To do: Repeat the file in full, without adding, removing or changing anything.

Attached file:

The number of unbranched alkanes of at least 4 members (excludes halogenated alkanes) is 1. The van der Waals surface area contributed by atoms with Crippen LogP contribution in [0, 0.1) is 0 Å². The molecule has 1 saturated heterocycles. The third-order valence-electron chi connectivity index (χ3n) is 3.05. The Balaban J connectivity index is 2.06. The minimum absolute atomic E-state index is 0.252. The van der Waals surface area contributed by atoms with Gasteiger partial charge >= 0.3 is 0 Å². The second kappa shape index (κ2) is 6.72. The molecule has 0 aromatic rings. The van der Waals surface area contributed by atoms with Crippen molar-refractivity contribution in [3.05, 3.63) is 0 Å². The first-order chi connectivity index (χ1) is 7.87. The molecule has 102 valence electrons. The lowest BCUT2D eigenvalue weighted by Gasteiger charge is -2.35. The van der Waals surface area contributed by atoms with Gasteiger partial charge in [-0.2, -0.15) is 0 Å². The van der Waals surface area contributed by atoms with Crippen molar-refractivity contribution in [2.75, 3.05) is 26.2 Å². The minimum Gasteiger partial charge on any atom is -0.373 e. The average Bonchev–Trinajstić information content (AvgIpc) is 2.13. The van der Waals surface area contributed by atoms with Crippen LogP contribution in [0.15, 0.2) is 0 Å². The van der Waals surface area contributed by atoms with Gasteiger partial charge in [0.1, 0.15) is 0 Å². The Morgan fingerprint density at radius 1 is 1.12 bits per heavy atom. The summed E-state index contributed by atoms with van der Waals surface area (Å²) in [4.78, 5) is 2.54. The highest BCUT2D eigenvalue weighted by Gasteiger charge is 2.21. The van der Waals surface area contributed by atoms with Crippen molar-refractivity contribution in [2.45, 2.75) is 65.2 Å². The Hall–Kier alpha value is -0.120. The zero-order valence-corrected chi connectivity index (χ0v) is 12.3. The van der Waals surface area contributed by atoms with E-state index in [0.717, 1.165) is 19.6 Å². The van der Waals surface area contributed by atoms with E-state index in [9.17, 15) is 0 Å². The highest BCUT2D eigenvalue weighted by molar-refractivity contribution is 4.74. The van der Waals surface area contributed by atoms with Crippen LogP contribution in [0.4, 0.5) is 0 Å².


The number of unbranched alkanes of at least 4 members (excludes halogenated alkanes) is 1. The van der Waals surface area contributed by atoms with Crippen LogP contribution in [0, 0.1) is 0 Å². The molecule has 1 saturated heterocycles. The third-order valence-electron chi connectivity index (χ3n) is 3.05. The Balaban J connectivity index is 2.06. The minimum absolute atomic E-state index is 0.252. The van der Waals surface area contributed by atoms with Gasteiger partial charge >= 0.3 is 0 Å². The second kappa shape index (κ2) is 6.72. The molecule has 0 aromatic rings. The van der Waals surface area contributed by atoms with Crippen molar-refractivity contribution in [3.05, 3.63) is 0 Å². The first-order chi connectivity index (χ1) is 7.87. The molecule has 102 valence electrons. The lowest BCUT2D eigenvalue weighted by Gasteiger charge is -2.35. The van der Waals surface area contributed by atoms with Gasteiger partial charge in [-0.2, -0.15) is 0 Å². The van der Waals surface area contributed by atoms with Crippen molar-refractivity contribution in [2.75, 3.05) is 26.2 Å². The minimum Gasteiger partial charge on any atom is -0.373 e. The average Bonchev–Trinajstić information content (AvgIpc) is 2.13. The van der Waals surface area contributed by atoms with Crippen LogP contribution in [0.15, 0.2) is 0 Å². The van der Waals surface area contributed by atoms with Gasteiger partial charge in [0.1, 0.15) is 0 Å². The Morgan fingerprint density at radius 1 is 1.12 bits per heavy atom. The summed E-state index contributed by atoms with van der Waals surface area (Å²) in [4.78, 5) is 2.54. The highest BCUT2D eigenvalue weighted by Gasteiger charge is 2.21. The van der Waals surface area contributed by atoms with Crippen molar-refractivity contribution in [2.45, 2.75) is 65.2 Å². The Hall–Kier alpha value is -0.120. The zero-order valence-corrected chi connectivity index (χ0v) is 12.3. The van der Waals surface area contributed by atoms with E-state index in [0.717, 1.165) is 19.6 Å². The van der Waals surface area contributed by atoms with E-state index in [9.17, 15) is 0 Å². The highest BCUT2D eigenvalue weighted by molar-refractivity contribution is 4.74. The van der Waals surface area contributed by atoms with Crippen LogP contribution in [0.4, 0.5) is 0 Å².